Want to Thrive Postharvest? Make a Plan - West Coast Nut

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Want to Thrive Postharvest? Make a Plan

By The Almond Board of California |
Published: November 4, 2019 • 42 views


For an almond grower, practicing postharvest irrigation and providing proper nutrients to the trees after the busiest season of the year is a way to “pay it forward” for next year’s crop.

By the end of September, flower formation inside the buds is coming to an end and next year’s crop yield potential is set. The principle is simple: greater flower development in the current season may result in greater return the following season. Taking care of those recently developed buds with good water and nutrient management will maximize next year’s fruit-set.

Like many things in life, preparation is key, and preparing your trees for the upcoming crop year requires that you make a plan to make it happen. Creating an irrigation and nutrient management checklist, for example, can help you ensure you’re taking the proper steps prepare your trees for life after dormancy.

Step 1: Reference the Almond Irrigation Improvement Continuum

In the fall, it is crucial that growers ensure their irrigation systems are working uniformly throughout their orchards, as the trees’ water needs are significant during this time and severe water stress can reduce new year’s bloom, fruit set and even yield. To avoid these consequences, growers are strongly recommended to reference an informative source aimed at helping them better understand irrigation management both postharvest and year-round: the Almond Irrigation Improvement Continuum. The Continuum provides a wide-ranging look at a grower’s site-specific irrigation system with the goal of improved efficiency and effectiveness.

This resource, developed by the Almond Board of California (ABC) in partnership with respected technical experts, provides a step-by-step explanation of irrigation management and scheduling practices related to the following concepts:

  • Measuring irrigation system performance and efficiency
  • Estimating orchard water requirements based on evapotranspiration
  • Determining applied water
  • Evaluating soil moisture
  • Evaluating plant water status

Tom Devol, senior manager of Field Education and Outreach at the Almond Board, and specialist Ashley Correia are both available to help almond growers assess their irrigation systems and help determine potential issues with achieve optimized water efficiency. To schedule an in-orchard visit, growers can email Devol at tdevol@almondboard.com or call at (209) 343-3231.

Step 2: Step Back and Assess Need for Fall Nitrogen Application

Once you triple check that your irrigation systems are performing properly, it is time to evaluate your trees’ need for a nitrogen (N) application in the fall. Applications of N postharvest may be necessary to meet your trees’ N demand; however, there are instances when N applications are inefficient and unhelpful.

In the following situations, N applications are not needed:

  • Trees are already adequate in N levels per July/August leaf analysis: Leaf analysis is one of the best indicators to determine N status. If the July leaf N value is higher than 2.5 percent, a fall N application is likely not necessary.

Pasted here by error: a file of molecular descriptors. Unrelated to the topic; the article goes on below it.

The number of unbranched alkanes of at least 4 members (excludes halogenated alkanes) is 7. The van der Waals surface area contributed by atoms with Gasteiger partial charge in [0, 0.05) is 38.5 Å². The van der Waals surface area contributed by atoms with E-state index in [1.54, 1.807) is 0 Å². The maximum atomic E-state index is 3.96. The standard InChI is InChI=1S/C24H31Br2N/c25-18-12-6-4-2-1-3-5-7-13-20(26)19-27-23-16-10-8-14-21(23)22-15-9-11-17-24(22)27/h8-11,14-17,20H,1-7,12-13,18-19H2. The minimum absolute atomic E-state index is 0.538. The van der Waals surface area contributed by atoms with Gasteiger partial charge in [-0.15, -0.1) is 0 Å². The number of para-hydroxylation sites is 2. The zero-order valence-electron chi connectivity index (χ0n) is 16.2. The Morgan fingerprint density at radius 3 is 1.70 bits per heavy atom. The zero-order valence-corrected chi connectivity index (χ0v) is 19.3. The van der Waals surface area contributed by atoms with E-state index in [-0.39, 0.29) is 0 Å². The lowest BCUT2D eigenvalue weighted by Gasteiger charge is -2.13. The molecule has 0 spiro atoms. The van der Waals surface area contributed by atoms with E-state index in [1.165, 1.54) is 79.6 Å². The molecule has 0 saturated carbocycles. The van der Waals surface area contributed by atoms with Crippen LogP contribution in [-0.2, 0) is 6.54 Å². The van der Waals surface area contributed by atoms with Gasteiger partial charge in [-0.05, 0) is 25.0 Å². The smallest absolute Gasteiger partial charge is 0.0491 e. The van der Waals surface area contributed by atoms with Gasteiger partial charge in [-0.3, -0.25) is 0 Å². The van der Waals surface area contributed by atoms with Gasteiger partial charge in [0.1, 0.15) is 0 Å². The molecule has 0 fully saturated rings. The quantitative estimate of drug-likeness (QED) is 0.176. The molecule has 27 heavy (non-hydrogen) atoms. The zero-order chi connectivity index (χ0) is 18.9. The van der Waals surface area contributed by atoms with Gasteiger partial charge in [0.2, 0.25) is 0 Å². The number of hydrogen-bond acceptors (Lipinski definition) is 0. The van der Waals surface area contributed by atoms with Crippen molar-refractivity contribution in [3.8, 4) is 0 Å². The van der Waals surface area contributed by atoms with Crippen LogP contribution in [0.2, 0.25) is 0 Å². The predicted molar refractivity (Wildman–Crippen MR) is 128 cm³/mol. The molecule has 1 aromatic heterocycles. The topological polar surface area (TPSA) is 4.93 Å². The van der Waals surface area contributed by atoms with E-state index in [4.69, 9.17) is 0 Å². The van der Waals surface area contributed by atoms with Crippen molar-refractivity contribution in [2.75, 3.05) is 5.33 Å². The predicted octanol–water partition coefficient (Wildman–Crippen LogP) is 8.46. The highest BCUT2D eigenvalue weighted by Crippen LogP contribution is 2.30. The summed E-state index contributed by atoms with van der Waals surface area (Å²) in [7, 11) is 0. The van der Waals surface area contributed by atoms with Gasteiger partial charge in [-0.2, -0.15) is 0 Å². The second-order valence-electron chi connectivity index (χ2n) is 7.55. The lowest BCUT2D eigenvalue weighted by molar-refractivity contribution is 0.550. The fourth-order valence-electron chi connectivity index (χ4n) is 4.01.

• There is a sufficient amount of N available to supply the trees’ demand: If you want to have a better indication of your soil’s N levels, consider conducting a soil sample. If you choose to do so, make sure to draw your sample from active roots and closely follow laboratory protocols.
  • Tree health is suboptimal when you plan to apply N: This may be the case if, for example, your trees are too stressed during harvest or will be too stressed postharvest due to dry down, water limitations, salinity, etc. Trees in suboptimal health will likely have very few leaves in the canopy and those leaves will look yellow.

Applying N when your trees have poor health conditions, or when your trees and soils already have sufficient soil levels, will likely result in N loss through leaching or gaseous losses. N loss subsequently brings little to no benefit to flower development.

Step 3: Consider Boron, Zinc Sprays

Postharvest is also a good time to consider nutrient uptake through the trees’ leaves via foliar applications. There are two key micronutrients to consider: boron and zinc.

Boron (B) plays a key role during flowering as it promotes the elongation of the pollinic tube, therefore promoting fruit set. Maintaining adequate B in your tree buds is especially beneficial during bloom. However, too much or too little B will have the opposite effect—reduced fruit set.[1] Growers must ensure, therefore, that B is only applied if needed. The adequate range for B is 60-160 ppm (parts per million), and B will likely not need to be applied if levels are at the upper end of this range.

Growers often apply large amounts of zinc sulfate spray in the fall to improve tree Zinc (Zn) status. However, while a fall Zn application may be beneficial to control rust inoculum by promoting leaf drop, research shows that this application does not increase the Zn concentration in trees. In fact, new findings suggest that Zn uptake in trees mostly occurs when Zn is applied in early spring.[2]

For more information on nutrient recommendations and critical ranges, visit Almonds.com/Nutrients and UC Davis’ Almond Nutrients & Fertilization page, found at FruitsandNuts.UCDavis.edu/AlmondPages/AlmondNutrientsFertilization/.

[1] Nyomora, A.M.S., P.H. Brown, and M. Freeman. 1997. Fall Foliar-Applied Boron Increases Tissue Boron Concentration and Nut Set of Almond. Journal of the American Society for Horticultural Science. 122:405-410.

[2] Saa S., C. Negron, P. Brown. 2018. Foliar Zinc Applications in Prunus: From Lab Experience to Orchard Management. Scientia Horticulturae 233: 233 -237.

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